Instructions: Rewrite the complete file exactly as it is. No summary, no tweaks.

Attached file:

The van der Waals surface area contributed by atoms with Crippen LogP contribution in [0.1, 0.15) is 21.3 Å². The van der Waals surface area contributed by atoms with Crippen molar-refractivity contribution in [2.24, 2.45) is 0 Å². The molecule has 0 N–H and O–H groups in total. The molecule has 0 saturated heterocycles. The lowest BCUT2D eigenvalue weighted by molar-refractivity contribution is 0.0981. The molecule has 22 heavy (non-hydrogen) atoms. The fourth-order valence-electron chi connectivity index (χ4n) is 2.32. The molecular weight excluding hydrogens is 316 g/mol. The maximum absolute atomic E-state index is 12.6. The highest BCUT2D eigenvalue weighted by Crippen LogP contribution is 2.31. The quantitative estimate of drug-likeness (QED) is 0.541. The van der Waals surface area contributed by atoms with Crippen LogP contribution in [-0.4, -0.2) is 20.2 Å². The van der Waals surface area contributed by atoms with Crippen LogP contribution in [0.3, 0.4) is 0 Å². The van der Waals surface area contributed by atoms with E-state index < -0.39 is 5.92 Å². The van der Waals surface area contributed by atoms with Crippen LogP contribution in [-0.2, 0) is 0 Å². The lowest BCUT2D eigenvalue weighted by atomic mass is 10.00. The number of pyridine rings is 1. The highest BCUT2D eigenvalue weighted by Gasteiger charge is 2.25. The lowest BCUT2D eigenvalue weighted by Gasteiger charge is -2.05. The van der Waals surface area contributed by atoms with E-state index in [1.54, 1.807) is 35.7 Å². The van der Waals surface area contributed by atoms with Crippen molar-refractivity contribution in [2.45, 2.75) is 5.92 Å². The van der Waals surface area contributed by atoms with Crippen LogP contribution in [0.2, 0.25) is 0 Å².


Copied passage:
The van der Waals surface area contributed by atoms with Crippen LogP contribution in [0.1, 0.15) is 21.3 Å². The van der Waals surface area contributed by atoms with Crippen molar-refractivity contribution in [2.24, 2.45) is 0 Å². The molecule has 0 N–H and O–H groups in total. The molecule has 0 saturated heterocycles. The lowest BCUT2D eigenvalue weighted by molar-refractivity contribution is 0.0981. The molecule has 22 heavy (non-hydrogen) atoms. The fourth-order valence-electron chi connectivity index (χ4n) is 2.32. The molecular weight excluding hydrogens is 316 g/mol. The maximum absolute atomic E-state index is 12.6. The highest BCUT2D eigenvalue weighted by Crippen LogP contribution is 2.31. The quantitative estimate of drug-likeness (QED) is 0.541. The van der Waals surface area contributed by atoms with Crippen LogP contribution in [-0.4, -0.2) is 20.2 Å². The van der Waals surface area contributed by atoms with Crippen LogP contribution in [0.3, 0.4) is 0 Å². The van der Waals surface area contributed by atoms with E-state index < -0.39 is 5.92 Å². The van der Waals surface area contributed by atoms with Crippen LogP contribution in [-0.2, 0) is 0 Å². The lowest BCUT2D eigenvalue weighted by atomic mass is 10.00. The number of pyridine rings is 1. The highest BCUT2D eigenvalue weighted by Gasteiger charge is 2.25. The lowest BCUT2D eigenvalue weighted by Gasteiger charge is -2.05. The van der Waals surface area contributed by atoms with E-state index in [1.54, 1.807) is 35.7 Å². The van der Waals surface area contributed by atoms with Crippen molar-refractivity contribution in [2.45, 2.75) is 5.92 Å². The van der Waals surface area contributed by atoms with Crippen LogP contribution in [0.2, 0.25) is 0 Å².